Zion Canyon and Wild Turkeys

November 27, 2014


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Photographer: Ray Boren
Summary AuthorRay Boren

Some 240 million years ago, the Zion region was part of a relatively flat basin near sea level, where eroding sands and other materials were deposited in layers during great spans of time, the National Park Service notes. The compressed layers sank and rose for millions of years. Seabeds under pressure became limestone, and desert sand lithified as sandstone, while uplift eventually pushed Zion’s highest elevations to 10,000 feet above sea level. The landscape’s gradual rise gave streams like the Virgin River and its forks and tributaries great cutting force; the streams carved and widened crevices, slot canyons and Zion Canyon itself. Landslides, meanwhile, occasionally created lakes in the canyon, somewhat flattening the sandy bottom, where the Virgin River’s riparian ribbon — a relative oasis — now hosts cottonwood trees, willows, herbaceous plants, flowers, ferns and grasses that in turn provide habitat and fodder for insects, mammals, reptiles and birds — including flocks of wild turkeys.

Turkeys forage and preen in the bottomlands of Zion Canyon, above the Virgin River and below the park’s majestic sandstone cliffs and monoliths. The wild turkey, Meleagris gallopavo, was notably touted by Benjamin Franklin as a candidate to be a national symbol of the then-new United States of America. The turkey already had been a favorite food of Native Americans and colonists, and its domesticated cousin is a main dinner course and symbol of the nation’s harvest holiday, Thanksgiving.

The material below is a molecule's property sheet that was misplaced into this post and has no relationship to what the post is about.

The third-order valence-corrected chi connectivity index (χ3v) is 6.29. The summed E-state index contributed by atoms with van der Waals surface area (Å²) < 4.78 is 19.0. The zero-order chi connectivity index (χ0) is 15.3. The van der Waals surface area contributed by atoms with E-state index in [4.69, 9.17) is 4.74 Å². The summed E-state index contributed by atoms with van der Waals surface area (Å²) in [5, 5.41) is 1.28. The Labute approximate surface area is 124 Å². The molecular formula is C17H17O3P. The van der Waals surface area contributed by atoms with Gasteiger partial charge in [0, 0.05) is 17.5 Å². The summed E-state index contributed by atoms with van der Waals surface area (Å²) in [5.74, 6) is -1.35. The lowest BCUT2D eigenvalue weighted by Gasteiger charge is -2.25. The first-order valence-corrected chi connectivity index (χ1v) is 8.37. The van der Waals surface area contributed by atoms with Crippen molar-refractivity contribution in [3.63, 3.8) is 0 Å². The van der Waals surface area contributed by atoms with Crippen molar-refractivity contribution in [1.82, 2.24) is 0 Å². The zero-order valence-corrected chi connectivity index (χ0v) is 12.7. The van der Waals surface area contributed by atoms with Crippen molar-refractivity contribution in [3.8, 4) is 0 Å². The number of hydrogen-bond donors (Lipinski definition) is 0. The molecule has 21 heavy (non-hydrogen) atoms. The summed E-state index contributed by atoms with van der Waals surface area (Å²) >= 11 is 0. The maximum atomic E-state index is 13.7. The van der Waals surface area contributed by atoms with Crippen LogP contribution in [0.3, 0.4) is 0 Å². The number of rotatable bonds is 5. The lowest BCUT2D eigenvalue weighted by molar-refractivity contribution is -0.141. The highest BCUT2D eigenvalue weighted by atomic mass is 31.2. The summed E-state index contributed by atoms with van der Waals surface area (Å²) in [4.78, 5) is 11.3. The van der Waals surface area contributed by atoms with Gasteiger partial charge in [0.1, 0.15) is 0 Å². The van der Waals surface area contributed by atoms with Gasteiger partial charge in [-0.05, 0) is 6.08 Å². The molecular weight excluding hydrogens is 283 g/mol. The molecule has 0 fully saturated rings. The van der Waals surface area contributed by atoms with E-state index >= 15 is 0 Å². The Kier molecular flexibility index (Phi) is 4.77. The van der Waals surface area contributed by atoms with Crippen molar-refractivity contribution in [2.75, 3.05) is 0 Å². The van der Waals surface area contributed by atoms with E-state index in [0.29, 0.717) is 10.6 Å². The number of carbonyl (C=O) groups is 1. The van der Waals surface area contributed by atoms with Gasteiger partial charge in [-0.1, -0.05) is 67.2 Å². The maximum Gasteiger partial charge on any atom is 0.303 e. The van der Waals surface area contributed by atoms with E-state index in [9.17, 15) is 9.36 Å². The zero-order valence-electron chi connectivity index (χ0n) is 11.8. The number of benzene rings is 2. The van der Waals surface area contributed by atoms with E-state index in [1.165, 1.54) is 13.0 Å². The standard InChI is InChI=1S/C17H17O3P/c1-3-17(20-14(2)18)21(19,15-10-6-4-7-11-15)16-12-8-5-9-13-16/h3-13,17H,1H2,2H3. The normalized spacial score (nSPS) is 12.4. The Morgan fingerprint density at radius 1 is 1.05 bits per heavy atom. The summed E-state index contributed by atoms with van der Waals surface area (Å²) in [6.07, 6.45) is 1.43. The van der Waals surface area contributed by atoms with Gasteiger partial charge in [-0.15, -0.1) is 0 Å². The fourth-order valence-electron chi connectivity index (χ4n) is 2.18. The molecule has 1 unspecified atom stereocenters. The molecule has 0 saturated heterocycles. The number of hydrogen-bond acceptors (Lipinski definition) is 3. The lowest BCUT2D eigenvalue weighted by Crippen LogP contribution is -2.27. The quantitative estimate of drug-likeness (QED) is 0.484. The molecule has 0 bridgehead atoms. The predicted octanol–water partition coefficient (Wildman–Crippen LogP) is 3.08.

Franklin, a writer, publisher, diplomat and scientist, as well as a U.S. founding father, disdained the (still) popular bald eagle. He considered the raptor to be more like a haughty thief, “a Bird of bad moral Character,” a lurking bully more apt to rob other birds of their prey than to diligently hunt and fish for its own meals. By comparison, a turkey, Franklin wrote in a 1784 letter to his daughter, is “a much more respectable Bird, and withal a true original Native of America.”

Photo details: Top - Camera Model: NIKON D3200; Lens: AF-S VR Zoom-Nikkor 70-300mm f/4.5-5.6G IF-ED; Focal Length: 70mm (35mm equivalent: 105mm); Aperture: f/10.0; Exposure Time: 0.0050 s (1/200); ISO equiv: 400; Software: iPhoto 9.5.1. Bottom - Camera Model: NIKON D70; Focal Length: 105mm; Aperture: f/4.5; Exposure Time: 0.0080 s (1/125); ISO equiv: 200; Software: QuickTime 7.6.4.